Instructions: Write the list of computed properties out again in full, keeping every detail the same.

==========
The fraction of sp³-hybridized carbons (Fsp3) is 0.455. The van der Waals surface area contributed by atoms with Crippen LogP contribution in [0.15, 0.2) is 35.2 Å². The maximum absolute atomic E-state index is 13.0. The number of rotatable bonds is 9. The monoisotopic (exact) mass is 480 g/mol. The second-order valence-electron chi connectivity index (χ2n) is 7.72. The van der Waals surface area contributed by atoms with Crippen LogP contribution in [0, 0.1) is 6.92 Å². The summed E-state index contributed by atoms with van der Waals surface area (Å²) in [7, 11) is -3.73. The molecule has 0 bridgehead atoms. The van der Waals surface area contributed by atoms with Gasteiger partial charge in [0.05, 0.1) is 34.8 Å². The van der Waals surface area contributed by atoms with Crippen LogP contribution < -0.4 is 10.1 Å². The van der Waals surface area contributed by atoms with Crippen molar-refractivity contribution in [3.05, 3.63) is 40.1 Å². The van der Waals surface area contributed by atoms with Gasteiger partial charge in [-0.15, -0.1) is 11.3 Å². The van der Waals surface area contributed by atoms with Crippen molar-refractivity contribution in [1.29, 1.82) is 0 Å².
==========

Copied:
The fraction of sp³-hybridized carbons (Fsp3) is 0.455. The van der Waals surface area contributed by atoms with Crippen LogP contribution in [0.15, 0.2) is 35.2 Å². The maximum absolute atomic E-state index is 13.0. The number of rotatable bonds is 9. The monoisotopic (exact) mass is 480 g/mol. The second-order valence-electron chi connectivity index (χ2n) is 7.72. The van der Waals surface area contributed by atoms with Crippen LogP contribution in [0, 0.1) is 6.92 Å². The summed E-state index contributed by atoms with van der Waals surface area (Å²) in [7, 11) is -3.73. The molecule has 0 bridgehead atoms. The van der Waals surface area contributed by atoms with Gasteiger partial charge in [0.05, 0.1) is 34.8 Å². The van der Waals surface area contributed by atoms with Crippen LogP contribution < -0.4 is 10.1 Å². The van der Waals surface area contributed by atoms with Crippen molar-refractivity contribution in [3.05, 3.63) is 40.1 Å². The van der Waals surface area contributed by atoms with Gasteiger partial charge in [-0.15, -0.1) is 11.3 Å². The van der Waals surface area contributed by atoms with Crippen molar-refractivity contribution in [1.29, 1.82) is 0 Å².